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You are correct in your proof. However the only situation in which both inequalities are satisfied is when the latter one is equal to zero. In this way you are saying that it is only zero for the reversible path. If the Clausius statement is violated then the limit of the composite system of Carnot engines is violated. This then comes back to why is the ...


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Consider what happens to the total energy of the gas as it shrinks. By the virial theorem $K=-P/2, w$e can write the total energy $E$ of the gas cloud as $E=K+P=-P/2+P=P/2$. Additionally, according to equation (2) from the webpage, $P\sim -N^2/V^{1/3}$, so $E\sim -N^2/V^{1/3}$. Thus, as volume the volume decreases, the total energy becomes more and more ...


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The Baez article is strongly misleading in that it applies simplified concepts and arguments appropriate for gases with short-range interactions to a system with many particles interacting purely gravitationally. Systems where short-range forces dominate (Lenard-Jones, van der Waals forces... ) such as rarified gases can be described in such simplified ...


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Modern work by Jarzynski, Crooks, and others shows that a more fundamental statement of the second law is $\langle e^{-\beta\Delta S}\rangle = 0$. If we expand this to first order we find a path to the conventional second law $\begin{align}1 &\geq \langle e^{-\beta\Delta S}\rangle \\ &\geq 1-\langle\beta\Delta S\rangle \end{align}$ which implies ...


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Space and Time is fundamental. We still don't know if spacetime is a part of some deeper entity. Einstein's equation do tell us that space exists, but what it is, no body knows. What is space made of or is time a single entity, this has been a subject of discussion.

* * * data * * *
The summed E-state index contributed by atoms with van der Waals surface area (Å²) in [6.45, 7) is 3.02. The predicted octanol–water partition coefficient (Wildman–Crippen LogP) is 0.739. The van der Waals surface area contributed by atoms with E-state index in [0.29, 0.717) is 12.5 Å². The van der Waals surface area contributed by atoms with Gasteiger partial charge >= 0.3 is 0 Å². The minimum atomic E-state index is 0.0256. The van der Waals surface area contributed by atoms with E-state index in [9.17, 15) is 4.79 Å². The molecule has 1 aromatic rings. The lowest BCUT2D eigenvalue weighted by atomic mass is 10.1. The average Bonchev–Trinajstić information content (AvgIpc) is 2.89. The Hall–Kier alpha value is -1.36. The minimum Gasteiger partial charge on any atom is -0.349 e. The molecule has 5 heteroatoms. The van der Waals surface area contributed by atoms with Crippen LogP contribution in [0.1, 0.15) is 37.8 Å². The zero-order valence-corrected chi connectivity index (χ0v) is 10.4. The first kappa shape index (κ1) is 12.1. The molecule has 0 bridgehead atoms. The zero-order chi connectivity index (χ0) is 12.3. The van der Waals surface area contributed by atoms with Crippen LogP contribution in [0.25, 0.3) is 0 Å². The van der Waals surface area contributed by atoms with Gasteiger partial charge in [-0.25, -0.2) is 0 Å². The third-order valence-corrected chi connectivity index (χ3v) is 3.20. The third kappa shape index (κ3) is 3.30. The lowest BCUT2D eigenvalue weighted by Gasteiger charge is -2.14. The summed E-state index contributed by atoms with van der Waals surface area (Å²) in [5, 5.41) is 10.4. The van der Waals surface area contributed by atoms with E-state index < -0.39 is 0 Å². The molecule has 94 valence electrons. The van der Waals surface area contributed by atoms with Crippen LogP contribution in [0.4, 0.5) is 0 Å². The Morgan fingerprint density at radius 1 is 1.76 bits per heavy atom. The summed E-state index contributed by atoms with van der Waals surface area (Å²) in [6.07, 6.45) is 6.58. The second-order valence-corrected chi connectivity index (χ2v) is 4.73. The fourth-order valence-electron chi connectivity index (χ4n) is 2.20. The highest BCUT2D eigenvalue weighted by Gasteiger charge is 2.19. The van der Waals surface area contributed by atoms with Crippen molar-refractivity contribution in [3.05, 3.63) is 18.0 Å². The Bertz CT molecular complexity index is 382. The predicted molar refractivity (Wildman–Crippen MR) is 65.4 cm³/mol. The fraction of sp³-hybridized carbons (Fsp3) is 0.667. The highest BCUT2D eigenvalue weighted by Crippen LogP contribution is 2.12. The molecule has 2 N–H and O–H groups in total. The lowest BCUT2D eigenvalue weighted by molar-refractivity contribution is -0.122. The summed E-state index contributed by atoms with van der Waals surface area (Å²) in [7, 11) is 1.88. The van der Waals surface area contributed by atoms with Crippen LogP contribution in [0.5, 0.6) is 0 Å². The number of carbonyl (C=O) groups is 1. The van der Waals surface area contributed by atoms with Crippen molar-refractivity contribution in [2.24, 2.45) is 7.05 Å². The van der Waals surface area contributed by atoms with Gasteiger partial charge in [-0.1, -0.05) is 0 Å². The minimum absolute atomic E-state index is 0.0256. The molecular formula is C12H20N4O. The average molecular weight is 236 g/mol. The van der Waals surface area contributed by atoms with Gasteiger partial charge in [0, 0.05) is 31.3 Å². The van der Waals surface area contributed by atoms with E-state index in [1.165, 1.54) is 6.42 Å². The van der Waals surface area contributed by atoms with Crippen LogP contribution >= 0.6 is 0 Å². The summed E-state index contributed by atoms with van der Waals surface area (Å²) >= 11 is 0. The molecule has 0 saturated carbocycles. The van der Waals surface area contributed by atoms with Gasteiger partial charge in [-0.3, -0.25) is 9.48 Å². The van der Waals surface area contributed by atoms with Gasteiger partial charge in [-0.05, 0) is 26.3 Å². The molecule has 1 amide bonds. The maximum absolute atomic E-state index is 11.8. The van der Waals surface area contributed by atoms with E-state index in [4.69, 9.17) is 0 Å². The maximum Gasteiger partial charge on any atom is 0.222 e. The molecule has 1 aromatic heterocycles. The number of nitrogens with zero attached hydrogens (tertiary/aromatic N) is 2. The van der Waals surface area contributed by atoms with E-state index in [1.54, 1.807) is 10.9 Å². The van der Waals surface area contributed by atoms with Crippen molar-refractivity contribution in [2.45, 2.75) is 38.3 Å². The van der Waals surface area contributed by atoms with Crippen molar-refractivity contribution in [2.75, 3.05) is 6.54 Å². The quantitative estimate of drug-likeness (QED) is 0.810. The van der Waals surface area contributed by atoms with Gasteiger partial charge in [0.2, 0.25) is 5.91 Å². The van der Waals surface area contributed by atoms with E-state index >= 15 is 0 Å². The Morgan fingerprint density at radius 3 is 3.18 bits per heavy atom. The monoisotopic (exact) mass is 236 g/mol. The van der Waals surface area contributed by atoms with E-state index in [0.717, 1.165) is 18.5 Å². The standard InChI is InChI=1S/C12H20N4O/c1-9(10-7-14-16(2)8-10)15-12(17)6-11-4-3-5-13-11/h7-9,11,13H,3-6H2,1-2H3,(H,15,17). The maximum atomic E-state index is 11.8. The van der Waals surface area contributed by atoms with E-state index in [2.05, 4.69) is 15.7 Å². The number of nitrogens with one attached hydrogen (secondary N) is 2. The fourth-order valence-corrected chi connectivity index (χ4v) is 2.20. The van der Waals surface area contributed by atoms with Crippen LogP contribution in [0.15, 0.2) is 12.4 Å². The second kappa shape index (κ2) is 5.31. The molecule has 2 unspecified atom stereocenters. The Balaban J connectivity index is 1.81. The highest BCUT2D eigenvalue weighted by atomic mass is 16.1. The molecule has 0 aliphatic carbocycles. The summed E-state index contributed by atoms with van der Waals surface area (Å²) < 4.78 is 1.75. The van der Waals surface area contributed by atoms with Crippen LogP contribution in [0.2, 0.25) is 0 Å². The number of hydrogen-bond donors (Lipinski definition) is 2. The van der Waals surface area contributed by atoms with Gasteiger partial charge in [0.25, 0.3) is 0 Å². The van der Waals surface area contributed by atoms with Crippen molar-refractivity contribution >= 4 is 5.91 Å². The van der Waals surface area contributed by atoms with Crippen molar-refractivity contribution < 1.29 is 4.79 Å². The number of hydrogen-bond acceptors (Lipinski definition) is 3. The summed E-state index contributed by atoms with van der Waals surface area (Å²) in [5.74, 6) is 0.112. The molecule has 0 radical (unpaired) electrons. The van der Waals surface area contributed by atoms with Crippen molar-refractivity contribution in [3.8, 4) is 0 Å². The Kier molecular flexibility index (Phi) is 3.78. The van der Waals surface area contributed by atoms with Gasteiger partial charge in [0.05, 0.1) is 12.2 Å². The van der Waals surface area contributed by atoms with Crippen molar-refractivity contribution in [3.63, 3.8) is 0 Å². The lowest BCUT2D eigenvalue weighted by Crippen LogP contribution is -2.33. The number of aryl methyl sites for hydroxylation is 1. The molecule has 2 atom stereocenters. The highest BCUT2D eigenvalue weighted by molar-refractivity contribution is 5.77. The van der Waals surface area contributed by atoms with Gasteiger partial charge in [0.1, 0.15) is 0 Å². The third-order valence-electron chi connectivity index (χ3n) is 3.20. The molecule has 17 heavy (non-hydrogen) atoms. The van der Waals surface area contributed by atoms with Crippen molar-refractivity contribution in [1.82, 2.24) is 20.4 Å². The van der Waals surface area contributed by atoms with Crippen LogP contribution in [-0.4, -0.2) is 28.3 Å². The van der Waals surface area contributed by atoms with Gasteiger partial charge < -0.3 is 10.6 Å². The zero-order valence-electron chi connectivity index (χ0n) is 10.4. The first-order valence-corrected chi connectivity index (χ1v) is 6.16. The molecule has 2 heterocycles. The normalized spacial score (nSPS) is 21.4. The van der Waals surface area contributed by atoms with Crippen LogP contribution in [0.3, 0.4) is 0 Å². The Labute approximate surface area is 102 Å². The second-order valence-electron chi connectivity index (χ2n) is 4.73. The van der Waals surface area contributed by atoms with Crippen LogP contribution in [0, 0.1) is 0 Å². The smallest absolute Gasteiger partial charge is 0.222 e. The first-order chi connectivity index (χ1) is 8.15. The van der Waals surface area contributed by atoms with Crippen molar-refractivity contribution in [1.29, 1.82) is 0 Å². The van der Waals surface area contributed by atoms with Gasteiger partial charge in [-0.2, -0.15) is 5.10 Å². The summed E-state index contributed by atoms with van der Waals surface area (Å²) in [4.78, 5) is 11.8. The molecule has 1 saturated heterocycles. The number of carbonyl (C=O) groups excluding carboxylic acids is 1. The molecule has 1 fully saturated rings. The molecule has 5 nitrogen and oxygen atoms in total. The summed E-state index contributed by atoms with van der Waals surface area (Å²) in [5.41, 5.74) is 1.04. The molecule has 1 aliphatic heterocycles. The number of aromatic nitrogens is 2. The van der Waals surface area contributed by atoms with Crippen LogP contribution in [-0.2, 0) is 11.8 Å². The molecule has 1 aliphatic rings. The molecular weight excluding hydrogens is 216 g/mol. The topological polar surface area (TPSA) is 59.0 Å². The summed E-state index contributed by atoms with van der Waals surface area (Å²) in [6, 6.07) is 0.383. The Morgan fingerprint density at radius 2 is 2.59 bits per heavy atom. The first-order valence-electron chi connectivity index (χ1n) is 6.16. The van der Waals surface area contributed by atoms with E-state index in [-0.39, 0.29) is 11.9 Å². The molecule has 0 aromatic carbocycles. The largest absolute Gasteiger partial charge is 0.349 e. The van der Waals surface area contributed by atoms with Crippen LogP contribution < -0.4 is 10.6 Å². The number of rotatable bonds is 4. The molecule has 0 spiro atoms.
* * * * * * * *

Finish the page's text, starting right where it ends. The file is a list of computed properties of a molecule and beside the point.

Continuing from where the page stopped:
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There is also, a gas of photons in the right side. It was trapped there when you assembled your box, and since you are assuming a perfectly zero emissivity, these photons must be perfectly reflected from all surfaces. That means they are blue shifted if the wall moves toward the right and red-shifted if the wall moves toward the left. Result: If you ...


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A closed system with fixed entropy does not imply an isolated system. Fixed entropy means that $dS = 0$, the entropy of the system does not change. A closed system is one in which no mass can be transferred in or out of the system but heat and/or work can be exchanged in and out of the system. The change in energy of a closed system can then be described as ...


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2nd law of thermodynamics has many almost equivalent formulations. The traditional ones always assume closed system, isolation is not needed - heat and work transfer are assumed to be allowed. One formulation: When thermodynamic system goes from equilibrium state 1 to equilibrium state 2, the entropies of these states obey the relation $$ S(2) - S(1) \geq ...